Linda Tripp, who blew the whistle on a sex scandal that led to President Bill Clinton’s impeachment, died on Wednesday, April 8.
Her death was confirmed to the Washington Post by her son, Ryan Tripp, and to the New York Post by her son-in-law, Thomas Foley, who said Tripp’s unspecified illness was unrelated to the coronavirus.The Daily Mail in Britain cited a longtime close friend, Diane Spreadbury, as saying Tripp succumbed to a brief battle with pancreatic cancer. (Reuters)
Tripp was a Pentagon employee when she made secret recordings of White House intern Monica Lewinsky describing an affair with the president.
Clinton denied the affair when it was exposed in January 1998 — saying he “did not have sex with that woman.” He also denied the affair in a sworn deposition, leading to his impeachment on charges of obstruction of justice and perjury. After a 21-day trial in 1999, he was acquitted in the Senate. (Union Leader)
Tripp was vilified in the media by Clinton supporters and confidential information was leaked to media from her government personnel files.
The tactics were well known to any whistleblower: Dig into her background, find dirt (even if from her High School days), question her motive all of which was for one purpose – to detract from the objective evidence. The smear knew no bounds. It included political appointees illegally sneaking into her security clearance file and leaking derogatory information in clear violation of the Privacy Act. (The Hill)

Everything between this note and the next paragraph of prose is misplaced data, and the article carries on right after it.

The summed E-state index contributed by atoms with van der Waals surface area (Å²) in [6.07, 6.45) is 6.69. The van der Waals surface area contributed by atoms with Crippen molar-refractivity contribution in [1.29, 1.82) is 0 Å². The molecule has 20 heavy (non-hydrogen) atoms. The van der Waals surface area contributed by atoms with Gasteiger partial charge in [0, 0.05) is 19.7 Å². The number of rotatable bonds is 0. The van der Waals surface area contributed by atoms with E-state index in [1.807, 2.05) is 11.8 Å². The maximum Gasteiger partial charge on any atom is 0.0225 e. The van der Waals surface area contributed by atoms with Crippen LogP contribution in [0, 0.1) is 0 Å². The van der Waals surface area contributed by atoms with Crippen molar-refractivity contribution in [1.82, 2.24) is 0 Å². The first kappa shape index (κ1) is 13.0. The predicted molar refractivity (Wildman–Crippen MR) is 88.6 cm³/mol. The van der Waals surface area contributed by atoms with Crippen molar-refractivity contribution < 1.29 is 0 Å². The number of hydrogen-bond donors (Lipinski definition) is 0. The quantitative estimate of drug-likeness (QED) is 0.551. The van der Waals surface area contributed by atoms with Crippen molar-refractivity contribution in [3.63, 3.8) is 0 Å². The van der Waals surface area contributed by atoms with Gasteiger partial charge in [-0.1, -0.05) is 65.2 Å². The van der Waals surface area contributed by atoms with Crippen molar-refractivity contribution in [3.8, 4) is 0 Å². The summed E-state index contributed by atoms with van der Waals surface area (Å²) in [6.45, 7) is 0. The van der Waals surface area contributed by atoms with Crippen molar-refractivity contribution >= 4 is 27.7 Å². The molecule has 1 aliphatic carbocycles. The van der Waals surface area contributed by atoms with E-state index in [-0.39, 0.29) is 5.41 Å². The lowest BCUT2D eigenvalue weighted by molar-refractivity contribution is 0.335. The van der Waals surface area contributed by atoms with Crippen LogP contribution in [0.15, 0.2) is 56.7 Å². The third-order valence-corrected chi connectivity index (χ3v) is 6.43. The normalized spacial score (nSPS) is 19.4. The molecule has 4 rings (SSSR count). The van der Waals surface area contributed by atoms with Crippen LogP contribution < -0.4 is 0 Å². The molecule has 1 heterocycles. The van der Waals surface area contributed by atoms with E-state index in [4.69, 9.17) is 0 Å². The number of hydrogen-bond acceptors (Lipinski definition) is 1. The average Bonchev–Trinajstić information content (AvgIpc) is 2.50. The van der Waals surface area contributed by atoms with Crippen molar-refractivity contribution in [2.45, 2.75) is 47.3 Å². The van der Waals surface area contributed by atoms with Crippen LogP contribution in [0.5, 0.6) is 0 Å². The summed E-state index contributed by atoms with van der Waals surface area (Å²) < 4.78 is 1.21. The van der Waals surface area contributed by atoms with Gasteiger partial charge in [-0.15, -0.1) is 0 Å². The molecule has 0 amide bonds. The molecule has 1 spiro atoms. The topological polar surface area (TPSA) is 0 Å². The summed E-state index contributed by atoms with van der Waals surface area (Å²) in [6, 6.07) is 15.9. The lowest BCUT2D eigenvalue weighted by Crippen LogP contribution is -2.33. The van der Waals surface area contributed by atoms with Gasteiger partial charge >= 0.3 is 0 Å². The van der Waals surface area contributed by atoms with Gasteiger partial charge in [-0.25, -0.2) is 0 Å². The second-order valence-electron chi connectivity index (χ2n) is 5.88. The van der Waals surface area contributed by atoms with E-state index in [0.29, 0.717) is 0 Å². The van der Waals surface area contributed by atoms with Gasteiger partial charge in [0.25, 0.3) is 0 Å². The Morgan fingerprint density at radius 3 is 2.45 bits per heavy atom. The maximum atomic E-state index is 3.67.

Tripp sued the Department of Defense the the Justice Department for violating the Privacy Act of 1974. “The government settled and awarded her a one-time payment of more than half a million dollars, a retroactive promotion, retroactive pay at the highest salary for 1998, 1999 and 2000 and a pension” (biography.com)
In a 2003 interview, Larry King asked Tripp if she had regrets. Tripp replied, “No, I would do it again.” (CNN)